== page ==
Nanzen-Ji – The Home of Rinzai Zen
At the base of the Higashiyama mountains, Nanzen-Ji is nestled among trees and various sub-temples. The old temple is full of tradition and history, a must see for any tourist!
Nanzen-ji (南禅寺) is a Zen Buddhist temple in the city of Kyoto, Japan, built by Emperor Kameyama in 1291 on the site previously home to his palace. Today, the temple is also the headquarters of the Nanzen-ji branch of Rinzai Zen. Nanzen-ji and its surrounding is a designated national Historic Site and the Hojo gardens an official Place of Scenic Beauty.
Nanzen-ji is located at the base of Kyoto’s Higashiyama mountains, adjacent to a beautiful forest. The temple is counted as one of the most important Buddhist Temples in all of Japan due to it being the Rinzai Sect’s main temple and as the headquarters of Rinzai Zen.
Nanzen-ji was first founded in the Kamakura period in 1291. It was destroyed by fire on several occasions (1393, 1447, and 1467) and subsequently rebuilt in 1597 and expanded further still in the Edo period (1603 – 1868). It is currently a rather vast complex of buildings that has enveloped a number of formally separate temples over time.
Though Nanzen-ji is not itself considered one of the “five great Zen temples of Kyoto” it does play a central role in what is called the “Five Mountain System.” Mountain, in this context, meaning temple. Tenryu-ji (天龍寺), Shokoku-ji (相国寺), Kennin-ji (建仁寺), Tofuku-ji (東福寺), and Manju-ji (満寿寺) are the so-called Kyoto Gozan (京都五山) or “five great Zen temples of Kyoto”.
Nanzen-ji is the head temple of the Kyoto Gozan. Known as “First Temple of The Land”, the temple has historically played a supervisory role and been looked upon for guidance and leadership.
Quite a few events and festivals take place in the temple’s surrounding area as well as in the temple grounds themselves. We’ve picked two you might enjoy. Have a look and get inspired, there’s plenty more to see.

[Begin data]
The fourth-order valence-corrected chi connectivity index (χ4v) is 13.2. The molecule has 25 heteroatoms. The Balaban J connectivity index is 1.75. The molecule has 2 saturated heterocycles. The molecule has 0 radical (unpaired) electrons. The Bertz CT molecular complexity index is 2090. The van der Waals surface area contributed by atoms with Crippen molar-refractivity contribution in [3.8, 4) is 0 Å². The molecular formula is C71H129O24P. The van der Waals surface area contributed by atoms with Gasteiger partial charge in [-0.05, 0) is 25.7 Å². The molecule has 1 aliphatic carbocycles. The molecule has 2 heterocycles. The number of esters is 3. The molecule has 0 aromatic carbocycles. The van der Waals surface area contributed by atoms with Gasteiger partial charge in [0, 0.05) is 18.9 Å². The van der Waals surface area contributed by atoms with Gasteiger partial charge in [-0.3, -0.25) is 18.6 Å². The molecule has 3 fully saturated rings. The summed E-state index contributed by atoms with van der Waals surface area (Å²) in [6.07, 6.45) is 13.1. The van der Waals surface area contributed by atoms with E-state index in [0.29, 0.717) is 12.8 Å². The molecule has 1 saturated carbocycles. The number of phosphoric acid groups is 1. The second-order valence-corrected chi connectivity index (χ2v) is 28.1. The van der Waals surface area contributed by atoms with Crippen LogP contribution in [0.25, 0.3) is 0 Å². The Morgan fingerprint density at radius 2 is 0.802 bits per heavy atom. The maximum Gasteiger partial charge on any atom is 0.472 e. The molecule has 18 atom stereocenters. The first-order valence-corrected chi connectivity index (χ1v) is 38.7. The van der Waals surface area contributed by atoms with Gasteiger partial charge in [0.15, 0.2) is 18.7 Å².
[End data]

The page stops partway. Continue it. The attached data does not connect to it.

In springtime, there is a boat ride that departs from the temple grounds called “Okazaki Fresh Greenery Viewing Boat Ride”. Sailing from March 26th until May 8th each year, the boat, as the name suggests, allows one to enjoy the pretty new greenery and cherry blossoms (さくら sakura) springing to life in the area. Departing from Nanzen-ji Temple boat pier 29 times a day between 9:30 and 16:30 (boat departs every 15-60 min) it couldn’t be any more convenient. Tickets cost 1,200 yen per person and the cruise takes roughly 25 minutes.
You might also like to have a nice ride around the temple grounds on a Japanese rickshaw, another way to enjoy the autumn foliage to the fullest. The rickshaws can even take you to and from the station should you want to avoid using your legs as much as possible. Ask any of the carriage pullers standing around the roadside.
Nanzen-ji also offers Buddhist meditation classes – zazen classes – where you are shown the correct way to sit, breath and concentrate in an hour-long introductory lesson. The class consists of a 40-minute session of zazen practice and a 20-minute lecture on its background. It is held on every 2nd and 4th Sunday of the month from 06.00am – 07.00am (6.30am – 07.30am, Nov – Mar). Careful, though, as the class is not held in August or on December’s 4th Sunday or January’s 2nd Sunday.
No fee is charged unless there is a large group attending.
Mon – Sun
08.40 am – 05.00 pm (Mar – Nov)
08.40 am – 04.30 pm (Dec – Feb)
adult: 500 yen, child: 300 yen
Sakyo, Kyoto, Japan
Access to sub-temples in the vicinity is subject to separate entry fees.
If you’re going to Nanzen-Ji Temple, Kyoto’s Keage Station on Subway Tozai Line is your best bet when it comes to public transport. The station is just 8 minutes away from Nanzen-Ji and has plenty of information at the station on how to get to the temple so visitors won’t get lost. It is also very easily accessible from Kyoto city centre and connects to the Karasuma Line at Karasuma Oike Station.